Friday, December 24, 2010

My Last Christmas in Germany

by Maryellen Fuller Kitchen
Scottsdale, Arizona


Whenever Christmas carols fill the air I always think of the last Christmas our family spent in Germany based with the U.S. Army at Patch Barracks, Stuttgart, Germany.

I was 13 years old and had spent more than half of my life in a foreign country. We felt deprived as military children of some things my cousins back in the U.S. took for granted such as real hamburger rolls and ice cream. They were sometimes flown in as a treat for the servicemen and their families, especially around the holidays.

We attended Sunday school every week and Christmas was always a special time. The junior department presented a nativity scene as a dramatic ending to the adult choir’s concert. I had been an angel hidden in the background the year before but this time my secret desire was to be Mary. After all, my long brown hair seemed more appropriate than my blond competitor’s. I also had a crush on Robert who was a shoo-in to portray Joseph.

As fate would have it, the night arrived and I’ll never forget how much more angelic I felt as the choir sang “O Holy Night”; I was Mary and Robert (sigh) was Joseph.

I never saw pictures taken of our Christmas scene for we soon departed Germany and they never caught up with us in the mail. However, the memory of that beautiful nativity scene has endured for years! My favorite Christmas carol has always been “O Holy Night”, too.

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If you have a favorite "Growing Up Military" Christmas story, please email it from the Military Brats Registry contact page.

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Thursday, December 09, 2010

“BRATS: Our Journey Home” — TV Premiere

LOS ANGELES--(BUSINESS WIRE)--One of the toughest jobs in the armed forces is to grow up military or a “Brat.” The award-winning festival favorite, “BRATS: Our Journey Home,” is a documentary that explores the social and psychological impacts of growing up in a military family. There are over 1.5 million “Brats” in the U.S., whose parent(s) currently serve in the military. An estimated 15 million Americans are adult “Brats.”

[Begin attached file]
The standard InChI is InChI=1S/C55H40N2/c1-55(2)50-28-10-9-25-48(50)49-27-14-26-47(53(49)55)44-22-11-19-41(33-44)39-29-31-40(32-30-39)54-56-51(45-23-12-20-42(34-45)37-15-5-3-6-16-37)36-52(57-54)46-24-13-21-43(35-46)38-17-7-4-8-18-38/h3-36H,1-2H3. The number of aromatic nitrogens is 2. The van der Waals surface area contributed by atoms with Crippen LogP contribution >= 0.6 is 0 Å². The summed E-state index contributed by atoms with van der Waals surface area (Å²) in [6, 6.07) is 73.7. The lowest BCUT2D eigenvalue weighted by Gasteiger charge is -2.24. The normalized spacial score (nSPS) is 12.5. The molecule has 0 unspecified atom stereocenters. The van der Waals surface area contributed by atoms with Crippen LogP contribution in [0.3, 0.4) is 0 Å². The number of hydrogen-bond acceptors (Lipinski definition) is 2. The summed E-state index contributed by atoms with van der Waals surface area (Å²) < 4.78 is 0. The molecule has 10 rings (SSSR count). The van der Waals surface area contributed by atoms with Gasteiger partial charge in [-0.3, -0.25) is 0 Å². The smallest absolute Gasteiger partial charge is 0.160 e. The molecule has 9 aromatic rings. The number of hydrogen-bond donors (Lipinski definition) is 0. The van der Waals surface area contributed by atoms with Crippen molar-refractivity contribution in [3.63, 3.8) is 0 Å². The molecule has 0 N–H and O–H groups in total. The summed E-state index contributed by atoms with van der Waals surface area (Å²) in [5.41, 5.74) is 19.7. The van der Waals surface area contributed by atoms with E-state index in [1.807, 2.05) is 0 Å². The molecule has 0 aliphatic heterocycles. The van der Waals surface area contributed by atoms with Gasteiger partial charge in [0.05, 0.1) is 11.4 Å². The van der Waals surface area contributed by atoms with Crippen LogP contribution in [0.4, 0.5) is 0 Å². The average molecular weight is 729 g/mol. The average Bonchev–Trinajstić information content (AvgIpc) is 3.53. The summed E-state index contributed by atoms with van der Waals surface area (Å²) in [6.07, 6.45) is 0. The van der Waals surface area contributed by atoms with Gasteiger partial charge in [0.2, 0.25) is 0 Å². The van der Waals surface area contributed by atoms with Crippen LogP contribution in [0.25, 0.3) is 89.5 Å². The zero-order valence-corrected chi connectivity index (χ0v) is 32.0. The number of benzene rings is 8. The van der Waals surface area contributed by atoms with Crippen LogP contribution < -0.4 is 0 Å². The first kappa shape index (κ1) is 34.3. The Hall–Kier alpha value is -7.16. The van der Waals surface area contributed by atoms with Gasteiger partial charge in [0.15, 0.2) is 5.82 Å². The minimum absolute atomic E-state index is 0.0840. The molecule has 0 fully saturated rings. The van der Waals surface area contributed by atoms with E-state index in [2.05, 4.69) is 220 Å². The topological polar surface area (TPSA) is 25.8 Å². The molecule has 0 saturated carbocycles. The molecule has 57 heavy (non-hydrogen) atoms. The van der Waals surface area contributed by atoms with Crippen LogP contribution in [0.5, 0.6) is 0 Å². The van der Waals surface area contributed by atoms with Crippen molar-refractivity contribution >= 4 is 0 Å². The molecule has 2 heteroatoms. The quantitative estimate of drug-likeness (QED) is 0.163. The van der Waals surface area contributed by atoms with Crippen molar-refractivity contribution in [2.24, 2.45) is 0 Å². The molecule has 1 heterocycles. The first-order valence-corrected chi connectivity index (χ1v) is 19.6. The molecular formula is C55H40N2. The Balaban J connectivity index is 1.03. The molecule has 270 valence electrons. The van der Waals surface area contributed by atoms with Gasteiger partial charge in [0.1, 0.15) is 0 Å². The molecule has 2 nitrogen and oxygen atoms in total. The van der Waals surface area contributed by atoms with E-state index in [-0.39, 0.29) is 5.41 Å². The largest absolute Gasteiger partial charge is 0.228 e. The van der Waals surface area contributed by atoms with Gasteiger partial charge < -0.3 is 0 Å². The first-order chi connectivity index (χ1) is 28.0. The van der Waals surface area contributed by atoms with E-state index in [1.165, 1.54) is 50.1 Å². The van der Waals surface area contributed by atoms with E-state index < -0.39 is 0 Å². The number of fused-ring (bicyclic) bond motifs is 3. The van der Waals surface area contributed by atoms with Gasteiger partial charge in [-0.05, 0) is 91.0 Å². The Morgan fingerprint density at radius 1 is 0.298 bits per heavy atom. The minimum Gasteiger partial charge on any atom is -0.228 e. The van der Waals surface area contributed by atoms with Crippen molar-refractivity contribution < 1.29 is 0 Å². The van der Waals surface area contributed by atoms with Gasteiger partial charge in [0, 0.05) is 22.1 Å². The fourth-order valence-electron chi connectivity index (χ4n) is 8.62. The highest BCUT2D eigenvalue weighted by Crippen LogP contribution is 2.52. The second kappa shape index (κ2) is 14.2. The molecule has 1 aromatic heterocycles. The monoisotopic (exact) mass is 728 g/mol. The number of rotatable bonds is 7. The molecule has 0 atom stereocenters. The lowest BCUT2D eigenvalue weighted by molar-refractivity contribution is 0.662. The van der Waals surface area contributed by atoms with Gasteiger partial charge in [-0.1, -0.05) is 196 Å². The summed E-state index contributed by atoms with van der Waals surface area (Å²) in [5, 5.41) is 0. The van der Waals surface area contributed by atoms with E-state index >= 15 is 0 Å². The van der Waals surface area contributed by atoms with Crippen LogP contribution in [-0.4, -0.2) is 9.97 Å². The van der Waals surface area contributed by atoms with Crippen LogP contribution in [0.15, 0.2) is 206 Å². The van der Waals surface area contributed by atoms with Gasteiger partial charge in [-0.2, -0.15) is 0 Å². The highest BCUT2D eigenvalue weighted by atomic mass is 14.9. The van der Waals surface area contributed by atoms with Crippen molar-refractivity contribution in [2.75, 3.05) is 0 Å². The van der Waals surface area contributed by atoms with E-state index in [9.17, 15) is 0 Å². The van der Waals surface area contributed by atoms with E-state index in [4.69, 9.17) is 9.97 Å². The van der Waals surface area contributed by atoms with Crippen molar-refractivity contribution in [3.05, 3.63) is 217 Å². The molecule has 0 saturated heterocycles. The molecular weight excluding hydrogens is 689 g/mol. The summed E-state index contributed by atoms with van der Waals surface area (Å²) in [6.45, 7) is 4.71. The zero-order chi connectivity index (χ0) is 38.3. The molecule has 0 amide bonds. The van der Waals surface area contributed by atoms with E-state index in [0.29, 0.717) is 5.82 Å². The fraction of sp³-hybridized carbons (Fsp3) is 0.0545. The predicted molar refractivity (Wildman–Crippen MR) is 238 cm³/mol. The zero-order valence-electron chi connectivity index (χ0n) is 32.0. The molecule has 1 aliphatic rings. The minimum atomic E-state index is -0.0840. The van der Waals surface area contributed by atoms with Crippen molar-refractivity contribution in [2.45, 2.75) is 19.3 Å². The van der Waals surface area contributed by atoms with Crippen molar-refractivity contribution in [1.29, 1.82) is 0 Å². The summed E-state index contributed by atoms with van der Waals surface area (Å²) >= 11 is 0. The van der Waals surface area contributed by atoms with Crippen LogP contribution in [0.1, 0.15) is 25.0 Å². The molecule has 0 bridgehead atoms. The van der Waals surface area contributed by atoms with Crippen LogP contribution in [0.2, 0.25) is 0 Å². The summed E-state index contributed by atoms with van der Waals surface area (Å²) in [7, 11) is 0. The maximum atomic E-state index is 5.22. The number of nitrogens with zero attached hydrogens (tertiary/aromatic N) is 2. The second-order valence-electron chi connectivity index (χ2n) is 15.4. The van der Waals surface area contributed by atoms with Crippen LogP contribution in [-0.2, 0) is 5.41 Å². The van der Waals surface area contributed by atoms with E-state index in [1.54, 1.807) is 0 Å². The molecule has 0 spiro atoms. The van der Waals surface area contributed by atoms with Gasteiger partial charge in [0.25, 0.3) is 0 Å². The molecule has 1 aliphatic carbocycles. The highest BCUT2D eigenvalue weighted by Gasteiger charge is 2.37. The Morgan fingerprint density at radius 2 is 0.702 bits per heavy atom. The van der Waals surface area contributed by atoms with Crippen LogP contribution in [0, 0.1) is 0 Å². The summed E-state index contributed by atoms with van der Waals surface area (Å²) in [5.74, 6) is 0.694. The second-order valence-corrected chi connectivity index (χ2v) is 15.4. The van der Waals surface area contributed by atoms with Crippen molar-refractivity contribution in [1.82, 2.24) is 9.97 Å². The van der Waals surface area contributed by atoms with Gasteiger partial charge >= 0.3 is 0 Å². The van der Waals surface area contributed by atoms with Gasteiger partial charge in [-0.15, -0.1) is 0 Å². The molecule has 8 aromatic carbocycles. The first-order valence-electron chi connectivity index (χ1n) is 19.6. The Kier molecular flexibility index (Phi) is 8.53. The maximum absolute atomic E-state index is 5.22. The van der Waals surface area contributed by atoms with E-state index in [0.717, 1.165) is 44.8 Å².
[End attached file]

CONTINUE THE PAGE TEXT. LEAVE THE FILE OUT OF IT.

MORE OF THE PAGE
“I want this documentary to give families the opportunity to talk about their feelings and share their experiences, and help their children grow positively in a military family environment, even if part of that family experience is traumatic”

The trauma these children experience has become a growing concern for many U.S. families and healthcare workers as the current war turns almost a decade old. Filmmaker and fellow Brat, Donna Musil wants to bring this problem to the forefront. As a child who lost her own father to the Vietnam War, Musil knows too well the pain and conflict that come from constant moving, no family roots, losing a parent and finally, leaving the military life with no closure. “I want this documentary to give families the opportunity to talk about their feelings and share their experiences, and help their children grow positively in a military family environment, even if part of that family experience is traumatic,” stated Musil.

Musil started a 501(c)(3) educational non-profit group, Brats Without Borders, in 1999 to help create a sounding board and to educate the public about the sacrifices military children make. “B.R.A.T.” is a time-honored, historical reference to military children based on the acronym “British Regimental Attached Traveler.” This select group of Americans makes up over five percent of the population in the U.S. Many of these adult Brats have experienced high numbers of divorce, drug and alcohol abuse. Almost all have felt alone with their issues, never knowing that others have had similar experiences.

“BRATS: Our Journey Home” is a two-hour documentary narrated by Kris Kristofferson, and featuring General Norman Schwarzkopf, both military Brats. Discovery’s Military Channel will be airing this informative documentary during the month of December, with the North American television premiere on Friday, December 10, 2010, at 9 p.m. EST. For more details about the film go to www.bratsfilm.com.

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